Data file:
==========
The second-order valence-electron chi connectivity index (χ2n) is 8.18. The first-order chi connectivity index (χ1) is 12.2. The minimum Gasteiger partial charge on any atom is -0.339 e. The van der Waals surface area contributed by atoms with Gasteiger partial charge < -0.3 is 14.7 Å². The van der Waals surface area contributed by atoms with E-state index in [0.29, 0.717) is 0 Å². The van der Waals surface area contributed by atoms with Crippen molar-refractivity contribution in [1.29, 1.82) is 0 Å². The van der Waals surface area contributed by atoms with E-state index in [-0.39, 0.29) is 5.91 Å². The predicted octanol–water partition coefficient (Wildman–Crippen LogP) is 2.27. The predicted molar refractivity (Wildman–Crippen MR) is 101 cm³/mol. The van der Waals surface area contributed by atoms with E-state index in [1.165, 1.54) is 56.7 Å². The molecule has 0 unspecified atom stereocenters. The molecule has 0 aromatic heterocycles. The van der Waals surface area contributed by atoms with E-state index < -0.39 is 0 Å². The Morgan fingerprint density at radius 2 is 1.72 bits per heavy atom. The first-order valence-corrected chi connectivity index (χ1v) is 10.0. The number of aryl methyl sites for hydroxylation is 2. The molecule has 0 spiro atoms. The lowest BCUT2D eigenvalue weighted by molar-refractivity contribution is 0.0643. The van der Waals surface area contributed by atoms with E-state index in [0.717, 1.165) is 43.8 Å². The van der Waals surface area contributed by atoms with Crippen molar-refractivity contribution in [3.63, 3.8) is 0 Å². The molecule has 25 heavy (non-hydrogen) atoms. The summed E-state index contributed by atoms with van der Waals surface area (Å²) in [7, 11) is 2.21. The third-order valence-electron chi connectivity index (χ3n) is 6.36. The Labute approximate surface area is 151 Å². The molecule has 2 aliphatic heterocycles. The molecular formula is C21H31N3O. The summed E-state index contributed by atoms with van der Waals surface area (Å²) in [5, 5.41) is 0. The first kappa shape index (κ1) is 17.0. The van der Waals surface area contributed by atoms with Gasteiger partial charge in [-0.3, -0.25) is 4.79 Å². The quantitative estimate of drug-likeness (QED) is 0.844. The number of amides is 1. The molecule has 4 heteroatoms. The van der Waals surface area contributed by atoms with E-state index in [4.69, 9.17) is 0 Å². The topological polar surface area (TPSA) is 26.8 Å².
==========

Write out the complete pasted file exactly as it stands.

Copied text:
The second-order valence-electron chi connectivity index (χ2n) is 8.18. The first-order chi connectivity index (χ1) is 12.2. The minimum Gasteiger partial charge on any atom is -0.339 e. The van der Waals surface area contributed by atoms with Gasteiger partial charge < -0.3 is 14.7 Å². The van der Waals surface area contributed by atoms with E-state index in [0.29, 0.717) is 0 Å². The van der Waals surface area contributed by atoms with Crippen molar-refractivity contribution in [1.29, 1.82) is 0 Å². The van der Waals surface area contributed by atoms with E-state index in [-0.39, 0.29) is 5.91 Å². The predicted octanol–water partition coefficient (Wildman–Crippen LogP) is 2.27. The predicted molar refractivity (Wildman–Crippen MR) is 101 cm³/mol. The van der Waals surface area contributed by atoms with E-state index in [1.165, 1.54) is 56.7 Å². The molecule has 0 unspecified atom stereocenters. The molecule has 0 aromatic heterocycles. The van der Waals surface area contributed by atoms with E-state index < -0.39 is 0 Å². The Morgan fingerprint density at radius 2 is 1.72 bits per heavy atom. The first-order valence-corrected chi connectivity index (χ1v) is 10.0. The number of aryl methyl sites for hydroxylation is 2. The molecule has 0 spiro atoms. The lowest BCUT2D eigenvalue weighted by molar-refractivity contribution is 0.0643. The van der Waals surface area contributed by atoms with E-state index in [0.717, 1.165) is 43.8 Å². The van der Waals surface area contributed by atoms with Crippen molar-refractivity contribution in [3.63, 3.8) is 0 Å². The molecule has 25 heavy (non-hydrogen) atoms. The summed E-state index contributed by atoms with van der Waals surface area (Å²) in [7, 11) is 2.21. The third-order valence-electron chi connectivity index (χ3n) is 6.36. The Labute approximate surface area is 151 Å². The molecule has 2 aliphatic heterocycles. The molecular formula is C21H31N3O. The summed E-state index contributed by atoms with van der Waals surface area (Å²) in [5, 5.41) is 0. The first kappa shape index (κ1) is 17.0. The van der Waals surface area contributed by atoms with Gasteiger partial charge in [-0.3, -0.25) is 4.79 Å². The quantitative estimate of drug-likeness (QED) is 0.844. The number of amides is 1. The molecule has 4 heteroatoms. The van der Waals surface area contributed by atoms with E-state index in [4.69, 9.17) is 0 Å². The topological polar surface area (TPSA) is 26.8 Å².